It might be going a little too far to call Yamasaki the Danielle Steel of Japan--but this long, leisurely tale of family...



It might be going a little too far to call Yamasaki the Danielle Steel of Japan--but this long, leisurely tale of family quarrels and geisha-girl romance (the third of her twelve novels) should certainly appeal to some US romance/saga readers, especially those with a taste for details in clothes and customs. Written around 1960, the story is set in Osaka circa 1925-45 and focuses throughout on young Kikuji, heir to the 100-year-old family business: Kawachiya's--wholesale merchants of tabi (foot-coverings). But, while the family's men preside over the merchandise, the family itself is a matriarchy with a vengeance: mother Sei and grandmother Kino--spoiled, vigorous, restless--devote their energy to an obsession with quasi-religious traditions. . . and to all-out meddling. So Kikuji is pushed into marriage with nice Hiroko--who, after providing a baby son, is then driven into divorce by her monstrous in-laws. And weak Kikuji, like his father before him, seeks love outside the stifled domestic scene-among the geishas. (His father dies young, tended by a long-time geisha mistress, who disguises herself as a practical nurse.) Among Kikuji's many, simultaneous paramours: second-generation geisha Ponta, who pluckily endures an inquisition by the matriarchs (""Your menstruation: when did it start?"") but becomes bitter when her baby must be passed over to foster-parents; demure, marriage-minded Ikuko, who dies in childbirth; mysterious O-Fuku, the matriarchs' choice for official mistress (they hope she'll bear a daughter); virgin student-geisha Korin, whom Kikuji deflowers in a delicate ceremony; and non-geisha Hisako--independent, selfish, hooked on horse-racing. Kikuji juggles all these bedmates through the economic woes of the Thirties (the business must move into cheaper wares). And, with the war, there are worries about the safety of each girl--while the matriarchs are devastated by having to move out of the fanatically revered ancestral home. (To everyone's relief, Grandma will commit suicide: a scenic drowning.) Romance readers who are accustomed to a primary heroine may not care for the man-centered viewpoint here. And the episodic, rather stately narration can seem a bit dull. But the crazed matriarchy comes across with zest, the geisha-world details are convincing, and the sex is non--graphic--so fans of old-fashioned pop/romance novels may find this a surprisingly agreeable, respectably written item.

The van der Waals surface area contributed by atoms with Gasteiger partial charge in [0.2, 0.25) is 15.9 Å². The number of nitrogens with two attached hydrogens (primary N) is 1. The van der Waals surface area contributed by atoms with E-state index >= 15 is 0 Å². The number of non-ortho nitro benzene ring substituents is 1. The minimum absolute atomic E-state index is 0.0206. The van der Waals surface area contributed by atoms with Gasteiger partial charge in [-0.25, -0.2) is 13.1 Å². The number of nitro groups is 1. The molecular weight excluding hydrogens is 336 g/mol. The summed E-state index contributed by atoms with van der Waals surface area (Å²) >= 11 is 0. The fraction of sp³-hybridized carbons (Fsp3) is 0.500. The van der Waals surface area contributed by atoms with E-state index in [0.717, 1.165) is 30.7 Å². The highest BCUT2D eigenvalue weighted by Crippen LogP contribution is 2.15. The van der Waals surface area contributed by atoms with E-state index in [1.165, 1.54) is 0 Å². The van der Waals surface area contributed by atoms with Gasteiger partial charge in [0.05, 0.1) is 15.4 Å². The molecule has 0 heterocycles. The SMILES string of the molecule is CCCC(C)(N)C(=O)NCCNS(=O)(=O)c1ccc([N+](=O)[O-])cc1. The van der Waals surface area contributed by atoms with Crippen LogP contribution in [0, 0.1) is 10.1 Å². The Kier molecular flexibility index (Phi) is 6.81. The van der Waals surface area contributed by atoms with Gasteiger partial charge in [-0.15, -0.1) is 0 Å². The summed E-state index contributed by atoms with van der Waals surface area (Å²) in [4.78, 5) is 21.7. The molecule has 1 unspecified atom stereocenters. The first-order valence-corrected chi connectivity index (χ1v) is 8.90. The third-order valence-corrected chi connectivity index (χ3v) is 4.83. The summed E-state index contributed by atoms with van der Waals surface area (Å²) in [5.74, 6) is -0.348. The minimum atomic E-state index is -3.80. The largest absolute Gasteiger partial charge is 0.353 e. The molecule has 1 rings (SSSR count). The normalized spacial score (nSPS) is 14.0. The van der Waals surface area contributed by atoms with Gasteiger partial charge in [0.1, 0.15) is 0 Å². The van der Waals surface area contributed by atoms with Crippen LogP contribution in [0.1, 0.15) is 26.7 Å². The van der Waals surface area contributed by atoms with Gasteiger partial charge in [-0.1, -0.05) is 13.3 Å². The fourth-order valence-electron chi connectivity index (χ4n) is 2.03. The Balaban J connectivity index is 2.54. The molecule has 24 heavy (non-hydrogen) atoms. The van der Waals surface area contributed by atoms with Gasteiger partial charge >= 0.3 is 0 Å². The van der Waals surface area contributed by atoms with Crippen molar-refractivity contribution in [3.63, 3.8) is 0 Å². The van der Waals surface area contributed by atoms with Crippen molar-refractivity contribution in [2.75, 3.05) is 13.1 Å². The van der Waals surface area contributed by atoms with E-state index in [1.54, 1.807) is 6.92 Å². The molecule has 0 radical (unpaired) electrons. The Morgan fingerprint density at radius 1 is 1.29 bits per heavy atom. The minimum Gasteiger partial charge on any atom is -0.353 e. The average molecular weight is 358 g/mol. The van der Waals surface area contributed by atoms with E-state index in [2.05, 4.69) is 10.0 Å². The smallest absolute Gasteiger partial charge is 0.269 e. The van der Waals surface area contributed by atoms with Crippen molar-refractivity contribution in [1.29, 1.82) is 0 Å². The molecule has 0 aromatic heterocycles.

Pub Date: April 12, 1982


Page Count: -

Publisher: Univ. Press of Hawaii

Review Posted Online: N/A

Kirkus Reviews Issue: April 1, 1982